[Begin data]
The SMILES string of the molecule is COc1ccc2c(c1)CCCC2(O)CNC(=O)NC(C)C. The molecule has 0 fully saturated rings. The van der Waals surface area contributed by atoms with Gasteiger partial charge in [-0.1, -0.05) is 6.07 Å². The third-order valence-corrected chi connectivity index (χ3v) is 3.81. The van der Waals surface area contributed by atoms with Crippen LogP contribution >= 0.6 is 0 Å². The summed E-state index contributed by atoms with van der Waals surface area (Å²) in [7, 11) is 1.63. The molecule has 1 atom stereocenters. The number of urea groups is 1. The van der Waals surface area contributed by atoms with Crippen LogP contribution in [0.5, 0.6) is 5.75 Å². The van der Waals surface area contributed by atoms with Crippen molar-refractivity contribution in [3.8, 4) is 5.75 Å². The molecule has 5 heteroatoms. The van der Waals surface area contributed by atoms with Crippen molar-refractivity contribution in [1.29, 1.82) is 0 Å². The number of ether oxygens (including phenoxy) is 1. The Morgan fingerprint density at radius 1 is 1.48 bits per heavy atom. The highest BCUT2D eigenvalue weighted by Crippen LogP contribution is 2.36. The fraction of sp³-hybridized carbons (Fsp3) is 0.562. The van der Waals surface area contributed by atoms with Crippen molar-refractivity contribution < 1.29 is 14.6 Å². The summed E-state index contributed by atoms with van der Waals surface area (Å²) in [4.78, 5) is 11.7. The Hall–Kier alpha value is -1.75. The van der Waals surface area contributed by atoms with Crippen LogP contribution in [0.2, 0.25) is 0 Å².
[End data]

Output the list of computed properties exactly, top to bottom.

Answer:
The SMILES string of the molecule is COc1ccc2c(c1)CCCC2(O)CNC(=O)NC(C)C. The molecule has 0 fully saturated rings. The van der Waals surface area contributed by atoms with Gasteiger partial charge in [-0.1, -0.05) is 6.07 Å². The third-order valence-corrected chi connectivity index (χ3v) is 3.81. The van der Waals surface area contributed by atoms with Crippen LogP contribution >= 0.6 is 0 Å². The summed E-state index contributed by atoms with van der Waals surface area (Å²) in [7, 11) is 1.63. The molecule has 1 atom stereocenters. The number of urea groups is 1. The van der Waals surface area contributed by atoms with Crippen LogP contribution in [0.5, 0.6) is 5.75 Å². The van der Waals surface area contributed by atoms with Crippen molar-refractivity contribution in [3.8, 4) is 5.75 Å². The molecule has 5 heteroatoms. The van der Waals surface area contributed by atoms with Crippen molar-refractivity contribution in [1.29, 1.82) is 0 Å². The number of ether oxygens (including phenoxy) is 1. The Morgan fingerprint density at radius 1 is 1.48 bits per heavy atom. The highest BCUT2D eigenvalue weighted by Crippen LogP contribution is 2.36. The fraction of sp³-hybridized carbons (Fsp3) is 0.562. The van der Waals surface area contributed by atoms with Crippen molar-refractivity contribution < 1.29 is 14.6 Å². The summed E-state index contributed by atoms with van der Waals surface area (Å²) in [4.78, 5) is 11.7. The Hall–Kier alpha value is -1.75. The van der Waals surface area contributed by atoms with Crippen LogP contribution in [0.2, 0.25) is 0 Å².